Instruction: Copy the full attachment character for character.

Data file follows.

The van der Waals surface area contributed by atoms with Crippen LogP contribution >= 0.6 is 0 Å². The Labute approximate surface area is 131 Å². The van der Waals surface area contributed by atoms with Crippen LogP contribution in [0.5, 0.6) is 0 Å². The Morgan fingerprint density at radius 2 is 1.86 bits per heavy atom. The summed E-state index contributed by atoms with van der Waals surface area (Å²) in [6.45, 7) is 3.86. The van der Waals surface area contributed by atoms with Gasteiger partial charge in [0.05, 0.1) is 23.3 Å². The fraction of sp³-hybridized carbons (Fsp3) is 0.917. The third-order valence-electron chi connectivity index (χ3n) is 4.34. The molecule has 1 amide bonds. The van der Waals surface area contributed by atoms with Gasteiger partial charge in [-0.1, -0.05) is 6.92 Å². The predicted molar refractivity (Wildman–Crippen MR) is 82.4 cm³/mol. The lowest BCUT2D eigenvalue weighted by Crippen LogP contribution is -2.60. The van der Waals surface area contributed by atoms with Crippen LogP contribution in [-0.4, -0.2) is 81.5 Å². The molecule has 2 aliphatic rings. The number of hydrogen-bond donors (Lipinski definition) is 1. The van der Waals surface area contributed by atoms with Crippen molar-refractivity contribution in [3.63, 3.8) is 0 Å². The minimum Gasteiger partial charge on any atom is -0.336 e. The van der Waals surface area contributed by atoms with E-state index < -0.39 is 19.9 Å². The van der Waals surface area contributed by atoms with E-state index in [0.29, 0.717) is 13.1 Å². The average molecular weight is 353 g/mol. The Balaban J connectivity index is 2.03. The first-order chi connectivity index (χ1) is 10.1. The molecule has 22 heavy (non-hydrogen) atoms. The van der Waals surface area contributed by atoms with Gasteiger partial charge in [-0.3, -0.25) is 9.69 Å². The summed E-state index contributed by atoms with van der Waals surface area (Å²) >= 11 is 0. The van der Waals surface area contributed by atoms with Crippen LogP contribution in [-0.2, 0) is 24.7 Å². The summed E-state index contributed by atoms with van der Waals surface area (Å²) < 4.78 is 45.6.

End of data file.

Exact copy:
The van der Waals surface area contributed by atoms with Crippen LogP contribution >= 0.6 is 0 Å². The Labute approximate surface area is 131 Å². The van der Waals surface area contributed by atoms with Crippen LogP contribution in [0.5, 0.6) is 0 Å². The Morgan fingerprint density at radius 2 is 1.86 bits per heavy atom. The summed E-state index contributed by atoms with van der Waals surface area (Å²) in [6.45, 7) is 3.86. The van der Waals surface area contributed by atoms with Gasteiger partial charge in [0.05, 0.1) is 23.3 Å². The fraction of sp³-hybridized carbons (Fsp3) is 0.917. The third-order valence-electron chi connectivity index (χ3n) is 4.34. The molecule has 1 amide bonds. The van der Waals surface area contributed by atoms with Gasteiger partial charge in [-0.1, -0.05) is 6.92 Å². The predicted molar refractivity (Wildman–Crippen MR) is 82.4 cm³/mol. The lowest BCUT2D eigenvalue weighted by Crippen LogP contribution is -2.60. The van der Waals surface area contributed by atoms with Crippen LogP contribution in [-0.4, -0.2) is 81.5 Å². The molecule has 2 aliphatic rings. The number of hydrogen-bond donors (Lipinski definition) is 1. The van der Waals surface area contributed by atoms with Crippen molar-refractivity contribution in [3.63, 3.8) is 0 Å². The minimum Gasteiger partial charge on any atom is -0.336 e. The van der Waals surface area contributed by atoms with E-state index < -0.39 is 19.9 Å². The van der Waals surface area contributed by atoms with E-state index in [0.29, 0.717) is 13.1 Å². The average molecular weight is 353 g/mol. The Balaban J connectivity index is 2.03. The first-order chi connectivity index (χ1) is 10.1. The molecule has 22 heavy (non-hydrogen) atoms. The van der Waals surface area contributed by atoms with Gasteiger partial charge in [-0.3, -0.25) is 9.69 Å². The summed E-state index contributed by atoms with van der Waals surface area (Å²) >= 11 is 0. The van der Waals surface area contributed by atoms with Crippen LogP contribution in [-0.2, 0) is 24.7 Å². The summed E-state index contributed by atoms with van der Waals surface area (Å²) < 4.78 is 45.6.